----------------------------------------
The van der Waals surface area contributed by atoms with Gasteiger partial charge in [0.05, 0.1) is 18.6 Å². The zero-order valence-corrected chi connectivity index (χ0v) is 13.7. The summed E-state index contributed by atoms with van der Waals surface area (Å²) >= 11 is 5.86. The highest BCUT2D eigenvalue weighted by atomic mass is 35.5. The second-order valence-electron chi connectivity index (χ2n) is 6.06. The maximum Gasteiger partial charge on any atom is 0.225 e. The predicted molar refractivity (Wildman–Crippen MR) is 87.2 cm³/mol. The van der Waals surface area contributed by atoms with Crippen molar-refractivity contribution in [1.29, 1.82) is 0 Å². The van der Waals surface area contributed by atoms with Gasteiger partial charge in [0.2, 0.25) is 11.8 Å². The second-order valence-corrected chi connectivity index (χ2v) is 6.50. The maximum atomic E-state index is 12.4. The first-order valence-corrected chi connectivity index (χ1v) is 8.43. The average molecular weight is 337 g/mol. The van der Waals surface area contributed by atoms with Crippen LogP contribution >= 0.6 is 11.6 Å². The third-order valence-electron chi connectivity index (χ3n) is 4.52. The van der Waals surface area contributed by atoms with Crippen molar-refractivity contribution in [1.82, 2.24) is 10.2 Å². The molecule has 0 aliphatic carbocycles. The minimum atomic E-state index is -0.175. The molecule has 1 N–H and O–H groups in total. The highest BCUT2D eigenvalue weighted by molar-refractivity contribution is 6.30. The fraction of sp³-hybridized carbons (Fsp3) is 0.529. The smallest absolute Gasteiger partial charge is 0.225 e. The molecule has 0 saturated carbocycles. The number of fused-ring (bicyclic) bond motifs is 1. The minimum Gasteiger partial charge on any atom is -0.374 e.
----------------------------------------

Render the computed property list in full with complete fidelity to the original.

The van der Waals surface area contributed by atoms with Gasteiger partial charge in [0.05, 0.1) is 18.6 Å². The zero-order valence-corrected chi connectivity index (χ0v) is 13.7. The summed E-state index contributed by atoms with van der Waals surface area (Å²) >= 11 is 5.86. The highest BCUT2D eigenvalue weighted by atomic mass is 35.5. The second-order valence-electron chi connectivity index (χ2n) is 6.06. The maximum Gasteiger partial charge on any atom is 0.225 e. The predicted molar refractivity (Wildman–Crippen MR) is 87.2 cm³/mol. The van der Waals surface area contributed by atoms with Crippen molar-refractivity contribution in [1.29, 1.82) is 0 Å². The van der Waals surface area contributed by atoms with Gasteiger partial charge in [0.2, 0.25) is 11.8 Å². The second-order valence-corrected chi connectivity index (χ2v) is 6.50. The maximum atomic E-state index is 12.4. The first-order valence-corrected chi connectivity index (χ1v) is 8.43. The average molecular weight is 337 g/mol. The van der Waals surface area contributed by atoms with Crippen LogP contribution >= 0.6 is 11.6 Å². The third-order valence-electron chi connectivity index (χ3n) is 4.52. The van der Waals surface area contributed by atoms with Crippen molar-refractivity contribution in [1.82, 2.24) is 10.2 Å². The molecule has 0 aliphatic carbocycles. The minimum atomic E-state index is -0.175. The molecule has 1 N–H and O–H groups in total. The highest BCUT2D eigenvalue weighted by molar-refractivity contribution is 6.30. The fraction of sp³-hybridized carbons (Fsp3) is 0.529. The smallest absolute Gasteiger partial charge is 0.225 e. The molecule has 0 saturated carbocycles. The number of fused-ring (bicyclic) bond motifs is 1. The minimum Gasteiger partial charge on any atom is -0.374 e.